BY FREDRICK NWABUFO
Women like Aisha Yesufu are like comets; they come once in a generation bearing the torch of truth, courage and resilience. They are lodestars, shining light on the path to a new world where humankind can thrive without chains and shackles. They are definers of the age; excellent species of their kind.
Aisha bestrides the civic landscape like a rodeo, bringing to submission revilement from traducers and hangers-on of the corrupt and oppressive political class – only with her clenched fist and dauntless voice.
The Chibok girls’ abduction of April 14, 2014 coerced Aisha out of comfort. She was among many other women, who marched on the National Assembly to demand the rescue of the schoolgirls in the unwelcoming rain of April 30, 2014. I was there. I saw the power of purpose and the passion for humanity. Many months after, as the number of those who converged on the Unity Fountain in Abuja for sit-ins withered, Aisha stood holding the candle in the blizzard of state dilatory antics and attacks.
But the question has always been. What is her game? Who is sponsoring her? Where is she from? Who is her father? Who is her husband? What is her political leaning? Why is she doing this being a Muslim?
Well, Aisha persists in confounding the questions about her. She has thrust background to obtrusive corners and put herself up by the petard for scrutiny. She is neither a political adventurer nor an activist of fortune. She is a woman dead to self and to whom death has no victory.
Aisha shared her philosophy on mortality in an interview with TheGuardian: ‘’When I was 10 years old, I came to the realisation that the worst thing any human being can do to me is to kill me. I don’t even know how I came about this thought. I am someone who always thinks that anything can happen. But then, I realise that no matter what, I am going to die anyway. So, basically, dying is not really the worst thing. Death is inevitable, and as a Muslim, I believe that my life is in God’s hands. Whatever is destined to happen will occur. While growing up, I didn’t fear human beings. I have respect for people, but not fear because I know at the end of the day, there is one Supreme Being and it is only Him I fear. So, as long as I have the right conscience with my God, I am good.’’
Defying the religious orthodoxy, Aisha, the hijab-wearing revolutionary, deconstructed the culture of silencing women in these words: ‘’First of all, I am not from the North. A lot of people always make the mistake of thinking I am from the North, though I was born and brought up in Kano. I am from Agbede in Edo State. I am an Edo woman and married to an Auchi man. Some people say a woman should not be heard, especially a Muslim woman. But over time in history, there have been exceptional women, who stood out in the Muslim world and did a lot of things. We have people like Aisha, one of the prophet’s wives (peace be upon him), who would stand for justice and would not tolerate any form of injustice. She was very outspoken, very intelligent and very knowledgeable. There was a time she went to war against a particular caliphate that was involved in some issues she felt wasn’t right.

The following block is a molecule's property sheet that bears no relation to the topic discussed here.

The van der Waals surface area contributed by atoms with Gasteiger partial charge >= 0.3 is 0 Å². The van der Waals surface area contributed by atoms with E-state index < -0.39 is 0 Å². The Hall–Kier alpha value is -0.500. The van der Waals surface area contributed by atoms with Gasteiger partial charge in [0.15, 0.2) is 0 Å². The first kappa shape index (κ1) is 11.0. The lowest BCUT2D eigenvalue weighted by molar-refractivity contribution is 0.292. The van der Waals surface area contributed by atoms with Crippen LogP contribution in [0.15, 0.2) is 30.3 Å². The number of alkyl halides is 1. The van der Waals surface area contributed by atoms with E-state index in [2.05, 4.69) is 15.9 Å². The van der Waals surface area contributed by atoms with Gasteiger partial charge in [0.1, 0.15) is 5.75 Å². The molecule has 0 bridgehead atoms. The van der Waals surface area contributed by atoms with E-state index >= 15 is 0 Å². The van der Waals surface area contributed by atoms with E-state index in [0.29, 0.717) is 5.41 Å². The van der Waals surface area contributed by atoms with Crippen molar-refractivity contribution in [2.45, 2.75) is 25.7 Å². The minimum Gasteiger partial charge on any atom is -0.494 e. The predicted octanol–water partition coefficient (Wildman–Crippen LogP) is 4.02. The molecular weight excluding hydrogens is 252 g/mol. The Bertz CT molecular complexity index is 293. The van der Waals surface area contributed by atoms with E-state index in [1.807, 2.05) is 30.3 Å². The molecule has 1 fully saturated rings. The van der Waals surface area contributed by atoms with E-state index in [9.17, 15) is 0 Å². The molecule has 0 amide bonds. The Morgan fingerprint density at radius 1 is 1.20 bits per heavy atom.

Relegating women to the background is not about Islam. It’s about the culture of those involved. The woman has many places in Islam. Yes, there are some things she cannot do, but overall, her right has been given to her and she has a lot she can do. She has a right to property, she can inherit, she can be inherited from and there is child support in case of divorce. But these are things people don’t do again; they forgot and tie things to Islam. Being a Muslim woman doesn’t mean one cannot have one’s voice out there.’’
And why does she keep going despite the minatory onslaughts? Aisha has always said she only seeks a country where ‘’the son of a nobody can become somebody without knowing anybody’’. This is it. This is why her fist is always raised high and her voice blaring from its compartment. She is not stopping. She led a protest against police brutality on Saturday in Abuja where citizens faced yet another savagery. They were gassed, assaulted and reviled.
We cannot stop. We should not stop. Not now. And never. Let the struggle of Aisha inspire us to a new epoch; a revolution against the status quo. We have nothing to lose but our papyrus chains.
We can all be Aisha Yesufu. We just need courage, strong principles, purpose, our voice and a clenched fist.
Fredrick Nwabufo is a writer and journalist